Current Awareness in Aging Research (CAAR) Report #484 -- April 23, 2009.

CAAR (Current Awareness in Aging Research) is a weekly email report produced by the Center for Demography of Health and Aging at the University of Wisconsin-Madison that helps researchers keep up to date with the latest developments in the field. For more information, including an archive of back issues and subscription information see:


I. Data:

1. HEALTH AND RETIREMENT SURVEY: The University of Michigan, Institute for Social Research HRS announced on Apr. 22, 2009: "Prospective Social Security Wealth Measures of Pre-Retirees (Version 1.0)". For more information see:

Data Access:


2. US CENTERS FOR MEDICARE AND MEDICAID SERVICES STATISTICAL SUPPLEMENT UPDATES: "Medicare Hospital Outpatient Services (Tables 10.1-10.5)" and "Medicare Physician Services (Tables 9.1-9.9)" (.pdf and .zip compressed Microsoft Excel and .pdf format) have been updated through 2008.


3. UNITED NATIONS WORLD HEALTH ORGANIZATION WHO MORTALITY DATABASE UPDATE: The following WMD files were updated on Apr. 21, 2009: "Documentation (.zip compressed Microsoft Word format); "Availability" (.zip compressed comma separated values [.csv] format); "Country Codes" (.zip compressed comma separated values [.csv] format); "Notes" (.zip compressed comma separated values [.csv] format); "Populations and Live Birth" (.zip compressed comma separated values [.csv] format); "Mortality, ICD-9 (.zip compressed ASCII text format); and Mortality, ICD-10 (.zip compressed ASCII text format).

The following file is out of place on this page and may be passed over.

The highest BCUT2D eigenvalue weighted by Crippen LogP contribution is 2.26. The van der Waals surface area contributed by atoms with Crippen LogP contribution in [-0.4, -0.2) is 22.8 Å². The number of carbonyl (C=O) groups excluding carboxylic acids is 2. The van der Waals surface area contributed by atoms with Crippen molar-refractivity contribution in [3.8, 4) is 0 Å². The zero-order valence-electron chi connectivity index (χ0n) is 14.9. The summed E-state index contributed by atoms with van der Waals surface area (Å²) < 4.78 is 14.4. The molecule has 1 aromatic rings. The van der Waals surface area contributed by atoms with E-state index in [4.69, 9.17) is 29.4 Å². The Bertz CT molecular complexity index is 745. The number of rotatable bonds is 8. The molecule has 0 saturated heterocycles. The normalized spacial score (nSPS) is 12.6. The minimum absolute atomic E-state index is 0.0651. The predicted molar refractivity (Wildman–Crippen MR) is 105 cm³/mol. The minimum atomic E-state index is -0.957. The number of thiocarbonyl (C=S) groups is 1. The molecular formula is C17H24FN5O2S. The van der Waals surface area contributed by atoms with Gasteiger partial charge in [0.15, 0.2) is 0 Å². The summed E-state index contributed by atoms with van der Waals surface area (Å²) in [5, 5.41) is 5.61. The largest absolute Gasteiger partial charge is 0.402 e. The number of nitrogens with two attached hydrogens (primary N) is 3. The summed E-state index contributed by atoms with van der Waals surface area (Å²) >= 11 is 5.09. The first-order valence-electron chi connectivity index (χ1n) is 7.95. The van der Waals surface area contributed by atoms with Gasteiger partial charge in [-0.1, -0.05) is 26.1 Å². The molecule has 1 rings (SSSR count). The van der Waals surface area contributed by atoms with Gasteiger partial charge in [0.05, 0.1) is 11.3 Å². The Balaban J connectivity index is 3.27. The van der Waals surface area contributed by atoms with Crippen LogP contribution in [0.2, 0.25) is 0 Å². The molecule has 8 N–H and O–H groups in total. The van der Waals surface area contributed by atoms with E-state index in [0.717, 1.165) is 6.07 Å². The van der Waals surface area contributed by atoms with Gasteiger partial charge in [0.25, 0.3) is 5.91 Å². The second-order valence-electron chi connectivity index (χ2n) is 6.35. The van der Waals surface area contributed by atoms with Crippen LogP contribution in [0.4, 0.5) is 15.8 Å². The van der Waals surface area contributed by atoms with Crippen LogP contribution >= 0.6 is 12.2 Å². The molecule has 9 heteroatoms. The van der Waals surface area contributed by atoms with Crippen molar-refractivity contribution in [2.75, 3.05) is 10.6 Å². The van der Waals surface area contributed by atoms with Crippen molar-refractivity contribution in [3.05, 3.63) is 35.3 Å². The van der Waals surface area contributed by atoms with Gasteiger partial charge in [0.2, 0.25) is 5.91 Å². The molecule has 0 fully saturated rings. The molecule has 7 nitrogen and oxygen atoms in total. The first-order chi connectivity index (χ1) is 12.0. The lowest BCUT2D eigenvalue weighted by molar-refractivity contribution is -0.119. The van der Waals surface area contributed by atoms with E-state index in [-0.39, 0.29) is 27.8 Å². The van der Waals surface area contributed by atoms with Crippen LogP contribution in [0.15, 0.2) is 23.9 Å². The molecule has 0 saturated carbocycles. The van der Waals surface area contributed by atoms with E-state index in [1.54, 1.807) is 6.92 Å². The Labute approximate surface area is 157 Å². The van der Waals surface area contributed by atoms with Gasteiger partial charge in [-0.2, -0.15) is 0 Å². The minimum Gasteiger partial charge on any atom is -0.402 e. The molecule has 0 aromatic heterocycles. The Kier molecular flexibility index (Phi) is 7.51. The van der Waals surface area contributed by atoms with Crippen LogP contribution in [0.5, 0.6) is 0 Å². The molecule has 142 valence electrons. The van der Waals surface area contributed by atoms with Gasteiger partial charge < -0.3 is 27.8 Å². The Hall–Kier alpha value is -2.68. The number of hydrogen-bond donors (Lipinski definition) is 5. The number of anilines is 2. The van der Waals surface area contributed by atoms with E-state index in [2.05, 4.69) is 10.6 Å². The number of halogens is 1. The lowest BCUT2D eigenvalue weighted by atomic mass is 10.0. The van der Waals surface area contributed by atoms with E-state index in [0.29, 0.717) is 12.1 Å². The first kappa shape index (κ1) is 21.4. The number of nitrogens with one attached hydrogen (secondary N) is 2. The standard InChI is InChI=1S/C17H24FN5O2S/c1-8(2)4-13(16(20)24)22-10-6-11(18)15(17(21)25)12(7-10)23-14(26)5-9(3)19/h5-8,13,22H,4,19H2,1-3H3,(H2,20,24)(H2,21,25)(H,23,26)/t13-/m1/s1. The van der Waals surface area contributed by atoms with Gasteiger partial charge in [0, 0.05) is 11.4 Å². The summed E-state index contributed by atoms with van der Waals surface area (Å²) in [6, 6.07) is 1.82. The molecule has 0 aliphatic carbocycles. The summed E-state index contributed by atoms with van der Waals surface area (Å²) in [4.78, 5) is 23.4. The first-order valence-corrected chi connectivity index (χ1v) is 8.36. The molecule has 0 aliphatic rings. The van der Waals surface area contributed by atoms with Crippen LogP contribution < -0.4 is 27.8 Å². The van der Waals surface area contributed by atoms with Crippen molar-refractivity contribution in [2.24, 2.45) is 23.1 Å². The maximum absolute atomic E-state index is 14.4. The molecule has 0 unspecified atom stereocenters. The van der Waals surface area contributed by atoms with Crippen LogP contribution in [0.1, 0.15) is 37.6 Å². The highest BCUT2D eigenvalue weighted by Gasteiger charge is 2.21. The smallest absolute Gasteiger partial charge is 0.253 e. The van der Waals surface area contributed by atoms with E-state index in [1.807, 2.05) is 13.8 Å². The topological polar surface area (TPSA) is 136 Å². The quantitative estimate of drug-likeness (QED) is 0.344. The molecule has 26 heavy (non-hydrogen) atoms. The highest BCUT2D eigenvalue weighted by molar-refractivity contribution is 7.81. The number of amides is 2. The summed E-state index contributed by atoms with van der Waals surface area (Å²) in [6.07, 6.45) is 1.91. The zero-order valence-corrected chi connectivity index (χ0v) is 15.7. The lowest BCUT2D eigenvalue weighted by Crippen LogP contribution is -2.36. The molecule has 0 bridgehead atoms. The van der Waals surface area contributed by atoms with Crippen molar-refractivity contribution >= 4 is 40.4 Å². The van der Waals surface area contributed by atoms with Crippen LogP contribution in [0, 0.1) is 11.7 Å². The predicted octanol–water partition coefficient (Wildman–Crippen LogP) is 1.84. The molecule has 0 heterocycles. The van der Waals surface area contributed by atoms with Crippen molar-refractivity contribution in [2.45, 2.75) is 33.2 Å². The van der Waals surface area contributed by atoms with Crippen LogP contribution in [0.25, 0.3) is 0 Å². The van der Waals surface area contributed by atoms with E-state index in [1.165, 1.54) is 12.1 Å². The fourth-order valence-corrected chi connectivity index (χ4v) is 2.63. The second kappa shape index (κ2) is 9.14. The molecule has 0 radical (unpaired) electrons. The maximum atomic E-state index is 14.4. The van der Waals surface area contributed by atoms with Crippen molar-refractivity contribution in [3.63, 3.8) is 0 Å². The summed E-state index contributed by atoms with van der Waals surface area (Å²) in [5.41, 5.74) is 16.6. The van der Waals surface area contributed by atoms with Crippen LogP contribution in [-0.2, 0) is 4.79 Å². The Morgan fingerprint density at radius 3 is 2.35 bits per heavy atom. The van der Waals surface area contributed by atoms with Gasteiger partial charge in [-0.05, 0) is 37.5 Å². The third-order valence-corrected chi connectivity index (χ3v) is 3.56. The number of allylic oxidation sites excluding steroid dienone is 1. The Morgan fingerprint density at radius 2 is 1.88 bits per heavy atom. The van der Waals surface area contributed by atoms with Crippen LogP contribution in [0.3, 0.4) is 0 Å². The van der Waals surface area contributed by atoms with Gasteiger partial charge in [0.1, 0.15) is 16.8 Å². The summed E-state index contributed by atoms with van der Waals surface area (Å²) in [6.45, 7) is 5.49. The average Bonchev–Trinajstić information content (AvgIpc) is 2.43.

Links to data are at the bottom of the page.


4. UK DATA ARCHIVE (ESSEX UNIVERSITY, COLCHESTER, UK): The UK Data Archive has recently added the following datasets to its holdings. Note: There maybe charges or licensing requirements on holdings of the UK Data Archive. For more information see:

SN 6133 -United Kingdom Study of Abuse and Neglect of Older People, 2006


II. Reports and articles:

5. US NATIONAL CENTER FOR HEALTH STATISTICS REPORT: "Deaths: Final Data for 2006," by Melonie Heron, Donna L. Hoyert, Sherry L. Murphy, Jiaquan Xu, Kenneth D. Kochanek, and Betzaida Tejada-Vera (National Vital Statistics Report Vol. 57, No. 14, April 2009, .pdf format, 80p.).


6. US SOCIAL SECURITY ADMINISTRATION OFFICE OF POLICY PERIODICAL: SSI (Supplemental Security Income) Monthly Statistics, March 2009 (April 2009, HTML and .pdf format).



A. "Nursing Home Corporations Under Quality of Care Corporate Integrity Agreements" (OEI-06-06-00570, April 2009, .pdf format, 43p.).


OIG found that all 15 corporations included in this review enhanced quality of care structures and processes while under their Corporate Integrity Agreements (CIA) and cited positive effects of the CIA. All 15 corporations had written policies and procedures regarding quality of care, codes of conduct, and training required by their CIAs; monitored their quality of care using standardized data, internal self-assessment tools, and by tracking complaints; and created or expanded their compliance infrastructures to integrate quality of care. This review included all nursing homes that were placed under CIAs between June 2000 and December 2005.